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The Rise and Fall of BEAUNITE: Understanding Singapore’s Overnight K-pop Sensation

By  December 10, 2017

The very concept of a home-grown Korean pop (K-pop) act might sound oxymoronic to anyone completely insulated from that particular hyper-polished, acronym-dominated world. Coupled with the Internet’s insistence on ridicule, the premature death of BEAUNITE (aka #BEAUNTIE) – a local 13 member girl group with capitalistic, cartoon-like plans of world domination – could probably be seen from a mile away. Schadenfreude aside, this was a sign that the genre had finally attained peak cultural penetration by transcending into meme territory and provided an excellent opportunity for those unschooled to educate themselves about the forces behind this flaming trash heap of a debut.

For instance, it was news to a K-plebeian like yours truly that reality shows are part and parcel of being in a South Korean “idol” group which in turn is distinct from the definition of a K-pop “artist.” BEAUNITE falls under the former (or at least is inclined to) which panders to the more cosmetic aspects of society that rewards superficiality over talent. Slumming it and toiling as a “trainee” is mandatory, say K-pop gatekeepers who expect their idols to be nothing less than jacks of all trades on top of conforming to narrow beauty standards, of course. There is nothing new about fans vocally expressing discontent with the purported misrepresentation of their genre (or in this case, their country as well) but BEAUNITE’s presumptuous lack of content and prior experience explains the unanimous uproar against them.

We’d love to say we were declined a comment after reaching out to the group’s representatives but we knew better than to assume that actual adults (let alone Singaporean helicopter parents) were actively supporting this endeavour. Instead, we turned to Linda, our newly-minted K-pop correspondent to shed some light on this recent development.            

S: As our resident K-pop expert, what do you think of BEAUNITE’s “debut”?

L: They seem to be a harmless bunch of Koreaboos* who have their heads a little too far up in the clouds. People take issue with the “K-pop” branding - the fan community has gatekeeping tendencies and gets offended when a non-Korean group with no prior training (the average idols trains for years under their company before getting to debut) claims the label. You might have heard of EXP Edition, a K-pop group that only consists of Caucasian members. They garnered negative reactions from K-pop fans and the Korean public for similar reasons stated above.

S: So can K-pop exist outside of Korea?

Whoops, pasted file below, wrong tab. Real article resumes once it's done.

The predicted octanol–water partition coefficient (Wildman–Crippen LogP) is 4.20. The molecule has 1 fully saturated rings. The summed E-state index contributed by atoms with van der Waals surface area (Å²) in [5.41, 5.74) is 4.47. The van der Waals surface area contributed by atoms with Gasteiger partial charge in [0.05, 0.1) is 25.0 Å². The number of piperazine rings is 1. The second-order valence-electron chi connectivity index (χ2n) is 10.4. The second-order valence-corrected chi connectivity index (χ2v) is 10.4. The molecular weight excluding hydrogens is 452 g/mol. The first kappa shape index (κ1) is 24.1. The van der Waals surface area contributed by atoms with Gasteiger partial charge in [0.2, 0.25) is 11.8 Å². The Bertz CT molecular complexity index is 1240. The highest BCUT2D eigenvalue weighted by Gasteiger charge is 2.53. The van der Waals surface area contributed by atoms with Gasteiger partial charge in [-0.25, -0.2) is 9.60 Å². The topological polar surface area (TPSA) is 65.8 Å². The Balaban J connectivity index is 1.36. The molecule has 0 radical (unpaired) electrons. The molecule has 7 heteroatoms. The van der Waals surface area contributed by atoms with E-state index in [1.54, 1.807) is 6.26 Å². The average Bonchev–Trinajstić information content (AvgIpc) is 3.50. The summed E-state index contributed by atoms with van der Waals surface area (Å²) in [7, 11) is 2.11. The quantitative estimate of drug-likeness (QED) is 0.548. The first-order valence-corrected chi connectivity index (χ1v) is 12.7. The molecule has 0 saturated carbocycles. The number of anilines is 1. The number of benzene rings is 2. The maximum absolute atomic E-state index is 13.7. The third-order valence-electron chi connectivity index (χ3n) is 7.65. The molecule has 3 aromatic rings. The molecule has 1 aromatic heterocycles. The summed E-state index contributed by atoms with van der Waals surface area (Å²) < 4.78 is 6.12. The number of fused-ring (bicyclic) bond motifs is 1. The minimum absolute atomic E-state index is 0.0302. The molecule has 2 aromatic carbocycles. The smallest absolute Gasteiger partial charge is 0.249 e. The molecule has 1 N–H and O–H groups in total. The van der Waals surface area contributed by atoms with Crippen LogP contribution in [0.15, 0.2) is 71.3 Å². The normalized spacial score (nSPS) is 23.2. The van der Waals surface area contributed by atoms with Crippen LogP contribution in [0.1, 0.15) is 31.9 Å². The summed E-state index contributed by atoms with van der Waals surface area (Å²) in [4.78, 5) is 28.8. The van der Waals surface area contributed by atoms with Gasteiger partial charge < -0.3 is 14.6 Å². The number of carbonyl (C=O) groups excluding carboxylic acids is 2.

L: The industry has developed strong global ambitions in the last decade - many groups promote in Japan, where Korean members learn Japanese and release music exclusively in the language. I've actually seen this used as a defence for EXP Edition: if Japan can accept a Korean group releasing music in Japanese, why can't Korea accept a non-Korean group doing K-pop?

There's also EXO, one of the most popular K-pop groups. They debuted with a concept where they have 2 subgroups, EXO-M and EXO-K: 6 members sing in Korean while the other 6 (4 of them Chinese) sing the same song, but in Mandarin. The Chinese members of EXO-M were still considered K-pop idols since they were backed by a Korean company. This leads me to believe that a Korean company somehow has to be involved in order for a fully Singaporean group to be validated as a legitimate K-pop act. Simply appropriating K-pop elements like what BEAUNITE appears to be doing isn't going to work, with or without high production value.

S: What should BEAUNITE’s next step be?

L: BEAUNITE shouldn't be discouraged from pursuing their passions for music/dance, but they should do away with the K-pop group label. There is nothing wrong with covering K-pop dances, but when you publicly designate yourself as the official maknae** of the group, or adopt a fake Korean name, you should probably reflect on your life choices. Their Koreaboo syndrome is a result of an ever-growing Hallyu*** craze here – there's a line between appreciating a culture and fetishizing one, and many K-pop fans here definitely belong to the latter. Still, it's sad to see really young girls being the target of so much hate.

Well, one thing’s for sure – I sure hope Xuan, the self-proclaimed meme queen, can at the very least appreciate the fact that she had a hand in creating a late but definitely great viral phenomenon.

 

Photo credit: BEAUNITE

*A non-native Korean who is obsessed with Korean culture to the point where they denounce their own national/native identity and proclaim that they are Korean. These people typically start off as K-Pop fans, but some Koreaboos also start off as StarCraft II or League of Legends fans since they are very famous competitive sports in South Korea. The word “Koreaboo” itself comes from the term “weeaboo”; a non-native Japanese person who is obsessed with Japanese culture.

**Maknae is a common Korean term used by older people, generally young adults, to refer to the youngest in a group. It's often used as a title in place of their name.

*** “Korean wave” or “Korean fever,” it refers to the sudden increase in popularity of South Korean culture around the world in the last ten years largely due to the Korean entertainment industry boom and the popularity of kdrama and kpop.


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